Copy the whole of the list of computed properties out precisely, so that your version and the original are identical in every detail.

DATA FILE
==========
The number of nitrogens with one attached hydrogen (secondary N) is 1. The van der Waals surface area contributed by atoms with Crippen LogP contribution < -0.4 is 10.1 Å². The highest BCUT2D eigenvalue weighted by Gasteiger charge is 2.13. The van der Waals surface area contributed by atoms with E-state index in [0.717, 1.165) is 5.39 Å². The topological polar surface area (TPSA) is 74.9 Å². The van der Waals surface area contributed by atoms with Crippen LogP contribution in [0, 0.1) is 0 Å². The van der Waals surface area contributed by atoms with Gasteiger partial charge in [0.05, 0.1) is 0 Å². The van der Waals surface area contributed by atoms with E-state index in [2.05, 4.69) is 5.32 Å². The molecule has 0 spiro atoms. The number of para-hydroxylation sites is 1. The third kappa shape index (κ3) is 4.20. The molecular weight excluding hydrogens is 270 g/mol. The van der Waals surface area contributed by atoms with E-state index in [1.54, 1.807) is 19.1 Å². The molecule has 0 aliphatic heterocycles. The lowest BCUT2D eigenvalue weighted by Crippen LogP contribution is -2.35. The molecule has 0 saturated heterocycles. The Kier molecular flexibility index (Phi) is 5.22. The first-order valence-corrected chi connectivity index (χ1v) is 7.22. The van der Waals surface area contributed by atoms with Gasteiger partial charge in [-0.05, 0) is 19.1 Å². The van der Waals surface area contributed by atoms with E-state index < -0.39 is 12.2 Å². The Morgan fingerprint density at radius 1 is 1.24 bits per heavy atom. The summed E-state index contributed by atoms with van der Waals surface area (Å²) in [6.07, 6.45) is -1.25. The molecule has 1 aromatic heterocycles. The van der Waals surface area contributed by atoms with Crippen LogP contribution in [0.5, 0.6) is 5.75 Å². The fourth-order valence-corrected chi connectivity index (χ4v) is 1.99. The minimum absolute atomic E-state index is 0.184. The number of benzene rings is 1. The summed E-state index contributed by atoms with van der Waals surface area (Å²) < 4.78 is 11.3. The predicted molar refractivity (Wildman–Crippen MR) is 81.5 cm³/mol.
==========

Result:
The number of nitrogens with one attached hydrogen (secondary N) is 1. The van der Waals surface area contributed by atoms with Crippen LogP contribution < -0.4 is 10.1 Å². The highest BCUT2D eigenvalue weighted by Gasteiger charge is 2.13. The van der Waals surface area contributed by atoms with E-state index in [0.717, 1.165) is 5.39 Å². The topological polar surface area (TPSA) is 74.9 Å². The van der Waals surface area contributed by atoms with Crippen LogP contribution in [0, 0.1) is 0 Å². The van der Waals surface area contributed by atoms with Gasteiger partial charge in [0.05, 0.1) is 0 Å². The van der Waals surface area contributed by atoms with E-state index in [2.05, 4.69) is 5.32 Å². The molecule has 0 spiro atoms. The number of para-hydroxylation sites is 1. The third kappa shape index (κ3) is 4.20. The molecular weight excluding hydrogens is 270 g/mol. The van der Waals surface area contributed by atoms with E-state index in [1.54, 1.807) is 19.1 Å². The molecule has 0 aliphatic heterocycles. The lowest BCUT2D eigenvalue weighted by Crippen LogP contribution is -2.35. The molecule has 0 saturated heterocycles. The Kier molecular flexibility index (Phi) is 5.22. The first-order valence-corrected chi connectivity index (χ1v) is 7.22. The van der Waals surface area contributed by atoms with Gasteiger partial charge in [-0.05, 0) is 19.1 Å². The van der Waals surface area contributed by atoms with E-state index < -0.39 is 12.2 Å². The Morgan fingerprint density at radius 1 is 1.24 bits per heavy atom. The summed E-state index contributed by atoms with van der Waals surface area (Å²) in [6.07, 6.45) is -1.25. The molecule has 1 aromatic heterocycles. The van der Waals surface area contributed by atoms with Crippen LogP contribution in [0.5, 0.6) is 5.75 Å². The fourth-order valence-corrected chi connectivity index (χ4v) is 1.99. The minimum absolute atomic E-state index is 0.184. The number of benzene rings is 1. The summed E-state index contributed by atoms with van der Waals surface area (Å²) < 4.78 is 11.3. The predicted molar refractivity (Wildman–Crippen MR) is 81.5 cm³/mol.